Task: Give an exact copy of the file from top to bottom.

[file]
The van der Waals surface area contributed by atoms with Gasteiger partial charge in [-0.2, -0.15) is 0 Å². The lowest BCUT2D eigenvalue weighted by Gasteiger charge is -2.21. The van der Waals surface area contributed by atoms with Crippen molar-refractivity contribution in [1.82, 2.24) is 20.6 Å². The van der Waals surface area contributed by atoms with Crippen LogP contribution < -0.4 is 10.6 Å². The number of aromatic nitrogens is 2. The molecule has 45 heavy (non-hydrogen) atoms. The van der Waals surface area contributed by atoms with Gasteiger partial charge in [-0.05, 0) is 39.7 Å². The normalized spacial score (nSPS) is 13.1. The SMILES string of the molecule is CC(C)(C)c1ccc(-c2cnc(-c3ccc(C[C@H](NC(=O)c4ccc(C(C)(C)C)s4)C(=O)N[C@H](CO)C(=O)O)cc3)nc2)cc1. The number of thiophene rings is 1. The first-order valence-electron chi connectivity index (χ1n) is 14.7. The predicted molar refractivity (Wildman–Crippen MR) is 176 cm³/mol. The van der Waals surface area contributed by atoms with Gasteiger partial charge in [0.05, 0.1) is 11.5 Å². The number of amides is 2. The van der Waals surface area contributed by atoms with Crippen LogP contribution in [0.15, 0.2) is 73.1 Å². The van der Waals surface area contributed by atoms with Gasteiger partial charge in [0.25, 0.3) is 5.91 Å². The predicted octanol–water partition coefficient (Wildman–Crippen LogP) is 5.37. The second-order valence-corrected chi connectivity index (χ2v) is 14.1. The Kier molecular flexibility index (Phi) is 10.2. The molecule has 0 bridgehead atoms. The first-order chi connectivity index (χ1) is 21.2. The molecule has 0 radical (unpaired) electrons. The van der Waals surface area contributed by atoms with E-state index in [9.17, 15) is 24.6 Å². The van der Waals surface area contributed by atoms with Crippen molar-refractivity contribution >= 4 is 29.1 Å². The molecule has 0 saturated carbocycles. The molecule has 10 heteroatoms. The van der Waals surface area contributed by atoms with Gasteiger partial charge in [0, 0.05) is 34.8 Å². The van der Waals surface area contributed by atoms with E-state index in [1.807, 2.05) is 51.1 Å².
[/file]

The van der Waals surface area contributed by atoms with Gasteiger partial charge in [-0.2, -0.15) is 0 Å². The lowest BCUT2D eigenvalue weighted by Gasteiger charge is -2.21. The van der Waals surface area contributed by atoms with Crippen molar-refractivity contribution in [1.82, 2.24) is 20.6 Å². The van der Waals surface area contributed by atoms with Crippen LogP contribution < -0.4 is 10.6 Å². The number of aromatic nitrogens is 2. The molecule has 45 heavy (non-hydrogen) atoms. The van der Waals surface area contributed by atoms with Gasteiger partial charge in [-0.05, 0) is 39.7 Å². The normalized spacial score (nSPS) is 13.1. The SMILES string of the molecule is CC(C)(C)c1ccc(-c2cnc(-c3ccc(C[C@H](NC(=O)c4ccc(C(C)(C)C)s4)C(=O)N[C@H](CO)C(=O)O)cc3)nc2)cc1. The number of thiophene rings is 1. The first-order valence-electron chi connectivity index (χ1n) is 14.7. The predicted molar refractivity (Wildman–Crippen MR) is 176 cm³/mol. The van der Waals surface area contributed by atoms with Gasteiger partial charge in [0.05, 0.1) is 11.5 Å². The number of amides is 2. The van der Waals surface area contributed by atoms with Crippen LogP contribution in [0.15, 0.2) is 73.1 Å². The van der Waals surface area contributed by atoms with Gasteiger partial charge in [0.25, 0.3) is 5.91 Å². The predicted octanol–water partition coefficient (Wildman–Crippen LogP) is 5.37. The second-order valence-corrected chi connectivity index (χ2v) is 14.1. The Kier molecular flexibility index (Phi) is 10.2. The molecule has 0 bridgehead atoms. The first-order chi connectivity index (χ1) is 21.2. The molecule has 0 radical (unpaired) electrons. The van der Waals surface area contributed by atoms with E-state index in [9.17, 15) is 24.6 Å². The van der Waals surface area contributed by atoms with Crippen molar-refractivity contribution >= 4 is 29.1 Å². The molecule has 0 saturated carbocycles. The molecule has 10 heteroatoms. The van der Waals surface area contributed by atoms with Gasteiger partial charge in [0, 0.05) is 34.8 Å². The van der Waals surface area contributed by atoms with E-state index in [1.807, 2.05) is 51.1 Å².